It was a gray and rainy Friday in Bellevue, WA, when the Washington Library Association (WLA) held their annual conference in early May. And while people outside were wrapped in their raincoats, huddled under umbrellas, and trying to decide which of the 5 Starbucks in the area would be their best bet for a caffeine fix, the conference center was full of bibliophiles and philomaths (many of whom were also looking for a caffeine fix).
I was fortunate enough to attend this conference with the added perk of meeting Dr. Anthony Chow, the iSchool director, and a couple of the students from his Special Studies: Usability/UX course (INFO 298) at the iSchool table in the main exhibition hall. Dr. Chow is very dedicated to expanding access to innovative technologies and educating MLIS students to become leaders in this field. So, it should not be a surprise that the iSchool table included an Oculus Virtual Reality headset demonstration. It wasn’t too difficult to convince me to try it out. I may or may not be dancing while holding hands with a robot in this picture.
Librarians and other informational professionals are a welcoming and friendly bunch, which meant that it didn’t take long before I was chatting with other attendees and learning from their experiences and career paths. The conference organizers invited the eloquent Washington State Poet Laureate Rena Priest to give the keynote speech, YA author (and former librarian) Dan Gemeinhart to speak at breakfast, and a brilliant and diverse fandom panel to speak at lunch. The sessions at the conference were hosted by a wide variety of professional librarians, government agency employees, professors, and even MLIS students. As an MLIS student who hasn’t quite decided which direction to take post-graduation, I was able to get a peek into the types of work and projects different librarians do. The event app also allowed attendees to download any files that presenters posted so we could take a look at the materials later.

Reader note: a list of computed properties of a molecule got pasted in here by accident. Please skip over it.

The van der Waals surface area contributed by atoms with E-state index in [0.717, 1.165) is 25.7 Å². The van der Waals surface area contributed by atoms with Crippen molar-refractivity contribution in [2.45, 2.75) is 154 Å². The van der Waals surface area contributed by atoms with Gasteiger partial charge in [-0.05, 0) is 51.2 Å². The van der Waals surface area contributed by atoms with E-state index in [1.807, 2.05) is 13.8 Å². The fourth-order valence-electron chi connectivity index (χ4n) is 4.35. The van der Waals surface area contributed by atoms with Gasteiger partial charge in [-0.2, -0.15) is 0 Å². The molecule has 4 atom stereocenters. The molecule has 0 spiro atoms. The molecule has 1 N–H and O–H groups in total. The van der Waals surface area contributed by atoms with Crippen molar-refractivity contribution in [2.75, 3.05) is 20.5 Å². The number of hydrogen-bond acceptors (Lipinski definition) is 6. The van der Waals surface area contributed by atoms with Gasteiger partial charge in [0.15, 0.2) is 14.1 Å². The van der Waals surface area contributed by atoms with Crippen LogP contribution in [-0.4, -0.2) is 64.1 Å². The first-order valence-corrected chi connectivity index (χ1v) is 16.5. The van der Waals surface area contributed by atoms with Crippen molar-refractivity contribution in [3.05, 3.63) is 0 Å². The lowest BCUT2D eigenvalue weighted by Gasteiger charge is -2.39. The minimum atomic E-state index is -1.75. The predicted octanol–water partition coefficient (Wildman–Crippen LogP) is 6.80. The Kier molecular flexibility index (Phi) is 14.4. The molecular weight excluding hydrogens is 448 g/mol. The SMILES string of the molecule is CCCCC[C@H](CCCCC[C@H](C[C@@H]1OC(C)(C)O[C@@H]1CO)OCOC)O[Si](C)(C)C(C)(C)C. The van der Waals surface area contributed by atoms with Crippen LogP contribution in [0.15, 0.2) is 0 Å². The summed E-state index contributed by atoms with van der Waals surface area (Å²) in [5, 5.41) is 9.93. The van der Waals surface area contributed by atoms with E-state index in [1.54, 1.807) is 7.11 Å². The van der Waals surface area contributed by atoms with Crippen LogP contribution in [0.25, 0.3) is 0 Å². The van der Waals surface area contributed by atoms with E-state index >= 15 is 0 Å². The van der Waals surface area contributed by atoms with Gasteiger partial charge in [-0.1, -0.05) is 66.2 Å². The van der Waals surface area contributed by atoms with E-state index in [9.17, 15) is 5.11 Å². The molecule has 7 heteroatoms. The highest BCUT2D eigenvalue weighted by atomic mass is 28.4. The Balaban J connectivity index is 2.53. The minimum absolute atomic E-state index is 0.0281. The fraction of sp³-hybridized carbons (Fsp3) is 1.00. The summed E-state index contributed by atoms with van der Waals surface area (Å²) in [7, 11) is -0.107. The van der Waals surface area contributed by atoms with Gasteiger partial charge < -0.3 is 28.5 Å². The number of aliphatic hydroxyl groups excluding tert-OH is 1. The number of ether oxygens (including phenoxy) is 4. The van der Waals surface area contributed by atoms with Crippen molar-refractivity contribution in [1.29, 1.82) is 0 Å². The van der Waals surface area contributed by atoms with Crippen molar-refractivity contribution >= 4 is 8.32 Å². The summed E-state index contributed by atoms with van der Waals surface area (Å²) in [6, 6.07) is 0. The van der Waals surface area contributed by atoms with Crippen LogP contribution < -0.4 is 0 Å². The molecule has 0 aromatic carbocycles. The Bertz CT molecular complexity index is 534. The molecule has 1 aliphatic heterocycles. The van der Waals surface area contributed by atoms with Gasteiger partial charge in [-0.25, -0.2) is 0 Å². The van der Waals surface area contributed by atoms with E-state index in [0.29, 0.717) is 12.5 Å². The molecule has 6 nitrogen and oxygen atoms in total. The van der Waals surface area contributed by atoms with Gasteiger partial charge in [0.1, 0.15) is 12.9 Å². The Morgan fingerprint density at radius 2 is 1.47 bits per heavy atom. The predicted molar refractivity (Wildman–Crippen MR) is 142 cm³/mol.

Attending this conference included a dinner with the SJSU iSchool director, professor, events associate, and other graduate students. Meeting other students in this program face-to-face can be rare, so chatting about courses and future plans over pasta made for a lovely night (bruschetta and stuffed mushrooms not seen here).
If you ever have the opportunity to attend a library conference, I highly recommend it. They are designed to build professional connections and expose you to the work and research of others in the field. As an example, here are the titles of the sessions that I attended:
- TeachKit: Expanding Digital Learning Through Informal Coaching
- Normalizing Conversations about Race
- Blending the Old with the New: Innovative Approaches to Information Literacy During the COVID-19 Infodemic
- Supporting Academic Needs of First-Generation Students through Customized Library Assistance Programming
- Intentional Aging – Library Programs for Older Adults
- Reimagining Academic Library Instruction Programming amid the Pandemic: A Systematic Approach
- Harnessing the Power of Communities, Conversations, & Connections to Bridge the Digital Divide
After two action-packed, I mean information-packed days, I loaded up my conference swag in my car and headed home where sadly there are only 2 Starbucks within a one mile radius. Many of the speakers and presenters at this conference commented again and again on how exciting it was to meet in person again after two years of remote activities. As a student, this was an invaluable experience. Even with the amazing remote program offered at the iSchool, there is so much to be gained for meeting some of the faces from Zoom meetings as well as other people in the profession.
Anyone else have conference plans for the summer? Or conference dreams for next year? Let me know in the comments.
Thanks to Irene Miller, Events Coordinator, for sharing her experience.